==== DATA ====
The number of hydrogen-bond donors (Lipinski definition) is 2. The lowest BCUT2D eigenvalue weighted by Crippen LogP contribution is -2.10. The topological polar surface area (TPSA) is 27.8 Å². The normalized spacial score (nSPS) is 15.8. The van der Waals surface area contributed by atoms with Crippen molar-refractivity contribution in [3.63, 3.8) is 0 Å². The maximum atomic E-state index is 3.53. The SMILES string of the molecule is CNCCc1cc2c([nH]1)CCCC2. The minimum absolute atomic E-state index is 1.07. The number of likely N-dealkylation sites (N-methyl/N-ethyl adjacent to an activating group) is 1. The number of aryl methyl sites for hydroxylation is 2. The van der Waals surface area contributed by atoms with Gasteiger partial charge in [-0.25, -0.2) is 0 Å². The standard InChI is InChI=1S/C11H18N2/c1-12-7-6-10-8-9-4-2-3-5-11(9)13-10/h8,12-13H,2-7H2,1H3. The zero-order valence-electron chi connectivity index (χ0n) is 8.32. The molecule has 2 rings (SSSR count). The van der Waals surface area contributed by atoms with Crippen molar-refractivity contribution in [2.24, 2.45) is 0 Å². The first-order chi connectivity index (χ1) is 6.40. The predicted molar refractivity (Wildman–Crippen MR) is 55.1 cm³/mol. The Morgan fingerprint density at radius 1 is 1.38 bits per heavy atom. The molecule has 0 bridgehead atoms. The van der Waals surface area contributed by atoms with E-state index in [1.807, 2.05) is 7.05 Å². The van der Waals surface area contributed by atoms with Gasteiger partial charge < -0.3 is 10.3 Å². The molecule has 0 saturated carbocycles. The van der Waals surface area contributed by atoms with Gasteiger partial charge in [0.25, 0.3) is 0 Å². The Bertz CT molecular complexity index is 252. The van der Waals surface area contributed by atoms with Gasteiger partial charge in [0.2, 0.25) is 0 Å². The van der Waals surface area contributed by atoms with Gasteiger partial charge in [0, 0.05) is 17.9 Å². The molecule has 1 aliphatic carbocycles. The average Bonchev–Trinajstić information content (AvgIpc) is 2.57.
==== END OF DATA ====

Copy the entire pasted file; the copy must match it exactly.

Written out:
The number of hydrogen-bond donors (Lipinski definition) is 2. The lowest BCUT2D eigenvalue weighted by Crippen LogP contribution is -2.10. The topological polar surface area (TPSA) is 27.8 Å². The normalized spacial score (nSPS) is 15.8. The van der Waals surface area contributed by atoms with Crippen molar-refractivity contribution in [3.63, 3.8) is 0 Å². The maximum atomic E-state index is 3.53. The SMILES string of the molecule is CNCCc1cc2c([nH]1)CCCC2. The minimum absolute atomic E-state index is 1.07. The number of likely N-dealkylation sites (N-methyl/N-ethyl adjacent to an activating group) is 1. The number of aryl methyl sites for hydroxylation is 2. The van der Waals surface area contributed by atoms with Gasteiger partial charge in [-0.25, -0.2) is 0 Å². The standard InChI is InChI=1S/C11H18N2/c1-12-7-6-10-8-9-4-2-3-5-11(9)13-10/h8,12-13H,2-7H2,1H3. The zero-order valence-electron chi connectivity index (χ0n) is 8.32. The molecule has 2 rings (SSSR count). The van der Waals surface area contributed by atoms with Crippen molar-refractivity contribution in [2.24, 2.45) is 0 Å². The first-order chi connectivity index (χ1) is 6.40. The predicted molar refractivity (Wildman–Crippen MR) is 55.1 cm³/mol. The Morgan fingerprint density at radius 1 is 1.38 bits per heavy atom. The molecule has 0 bridgehead atoms. The van der Waals surface area contributed by atoms with E-state index in [1.807, 2.05) is 7.05 Å². The van der Waals surface area contributed by atoms with Gasteiger partial charge < -0.3 is 10.3 Å². The molecule has 0 saturated carbocycles. The van der Waals surface area contributed by atoms with Gasteiger partial charge in [0.25, 0.3) is 0 Å². The Bertz CT molecular complexity index is 252. The van der Waals surface area contributed by atoms with Gasteiger partial charge in [0.2, 0.25) is 0 Å². The van der Waals surface area contributed by atoms with Gasteiger partial charge in [0, 0.05) is 17.9 Å². The molecule has 1 aliphatic carbocycles. The average Bonchev–Trinajstić information content (AvgIpc) is 2.57.